LYNCHBURG, VA — November 17, 2017
TRAX was contracted to examine the effects of installing a bypass damper and associated ductwork around the jet bubbling reactor (JBR) equipment of a coal fired power plant. Design was complicated by several factors:
- Physical space restrictions limited the size and configuration of the duct
- During a trip of the scrubber, furnace pressures had to remain negative
- Required placement of bypass damper and duct breachings created complex flow behavior that precluded the use of simple duct sizing calculations
TRAX found that using ProTRAX software for dynamic simulation, in combination with Computational Fluid Dynamics (CFD) software for modeling steady state flow conditions, provided a comprehensive solution to the problem. Assembling a CFD model allowed TRAX to evaluate the steady-state flow patterns and resulting pressure drops of different ductwork configurations. These values were then used in the ProTRAX model to evaluate whether a design would cause furnace pressure to go positive during a severe furnace transient event.
A 3D model of the JBR vessel, bypass duct, and stack inlet duct was created for use in a CFD analysis. The bypass ductwork was initially sized at 8 feet in diameter with a butterfly type damper near the bypass inlet. Flue gas flow entering the CFD model was estimated and the solution was calculated. The solution provided the exact pressure differential across the bypass for the specified flow rate. These values were input into ProTRAX as design parameters for the new bypass.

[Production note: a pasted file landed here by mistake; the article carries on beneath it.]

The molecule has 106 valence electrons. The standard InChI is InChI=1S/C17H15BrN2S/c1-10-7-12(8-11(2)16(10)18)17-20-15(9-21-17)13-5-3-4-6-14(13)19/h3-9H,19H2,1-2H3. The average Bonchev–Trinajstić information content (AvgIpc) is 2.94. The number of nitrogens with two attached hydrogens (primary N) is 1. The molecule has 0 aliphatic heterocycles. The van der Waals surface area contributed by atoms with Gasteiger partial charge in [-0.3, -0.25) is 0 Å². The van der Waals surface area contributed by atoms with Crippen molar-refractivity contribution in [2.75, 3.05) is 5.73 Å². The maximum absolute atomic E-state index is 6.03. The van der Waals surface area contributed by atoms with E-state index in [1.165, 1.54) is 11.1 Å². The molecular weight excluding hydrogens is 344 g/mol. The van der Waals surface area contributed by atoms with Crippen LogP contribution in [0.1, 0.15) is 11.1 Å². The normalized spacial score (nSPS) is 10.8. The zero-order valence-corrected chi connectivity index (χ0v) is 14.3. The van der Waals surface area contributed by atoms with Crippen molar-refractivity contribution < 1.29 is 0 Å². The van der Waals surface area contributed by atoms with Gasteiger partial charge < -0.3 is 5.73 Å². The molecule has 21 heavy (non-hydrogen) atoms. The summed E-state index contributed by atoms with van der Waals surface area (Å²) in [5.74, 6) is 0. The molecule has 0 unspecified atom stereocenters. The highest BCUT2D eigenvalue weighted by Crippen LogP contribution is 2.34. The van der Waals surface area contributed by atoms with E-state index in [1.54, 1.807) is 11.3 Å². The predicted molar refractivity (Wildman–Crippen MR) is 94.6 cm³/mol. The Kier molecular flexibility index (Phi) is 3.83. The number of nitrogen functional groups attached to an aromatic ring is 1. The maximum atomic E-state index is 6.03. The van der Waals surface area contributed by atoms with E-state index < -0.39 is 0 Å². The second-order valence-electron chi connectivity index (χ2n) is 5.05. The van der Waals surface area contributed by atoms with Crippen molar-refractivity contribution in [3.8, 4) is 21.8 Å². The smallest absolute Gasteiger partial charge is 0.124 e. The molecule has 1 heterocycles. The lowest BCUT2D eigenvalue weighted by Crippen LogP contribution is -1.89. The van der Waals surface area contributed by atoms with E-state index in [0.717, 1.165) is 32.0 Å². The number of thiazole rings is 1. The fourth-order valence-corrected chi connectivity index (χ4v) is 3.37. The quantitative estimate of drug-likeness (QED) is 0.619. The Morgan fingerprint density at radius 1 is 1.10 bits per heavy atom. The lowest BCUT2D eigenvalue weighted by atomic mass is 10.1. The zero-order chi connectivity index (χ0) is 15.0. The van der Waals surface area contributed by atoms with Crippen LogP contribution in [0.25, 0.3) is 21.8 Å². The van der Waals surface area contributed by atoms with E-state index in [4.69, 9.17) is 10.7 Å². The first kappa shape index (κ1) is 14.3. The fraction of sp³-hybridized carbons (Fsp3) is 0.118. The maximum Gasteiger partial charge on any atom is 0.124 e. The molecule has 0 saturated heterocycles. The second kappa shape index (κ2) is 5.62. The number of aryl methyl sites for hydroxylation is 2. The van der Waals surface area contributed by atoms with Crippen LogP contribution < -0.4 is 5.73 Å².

TRAX initialized the ProTRAX model at full load with the JBR bypass closed and triggered a dual booster fan trip. Following the fireball collapse, furnace pressure began to increase. In order to prevent the positive furnace pressure excursion, further iterations between the CFD and ProTRAX models were required. The sizing process was repeated until a duct diameter was found that prevented positive furnace pressure excursions; however, this duct size was not feasible due to size and weight constraints. TRAX recommended a 10 foot diameter duct, as it provided the best balance of reduced positive pressure excursions and size.
Combining the capabilities of ProTRAX and CFD software can provide economic benefits to many new and existing plant processes. CFD analysis of new equipment provides the in-depth operational data that can be used with ProTRAX models to simulate system-wide operations, which allows for detailed analysis of control strategies and expected system performance.
Peak performance of new or existing emissions control equipment such as FGD or SCR systems can also be realized through the use of CFD models. Prediction and optimization of reactant mixing and emissions reduction can be carried out without the need for extensive testing at the plant. CFD analysis can even be used to test bag house design to ensure even flow distribution and reduce the strain on individual filter bags. The design changes that result from the CFD analysis can then be fed back to ProTRAX models to show what impact the changes may have on system operations as a whole. This comprehensive approach to process simulation utilizing ProTRAX and CFD software offers many opportunities for clients to maximize process efficiency and profits.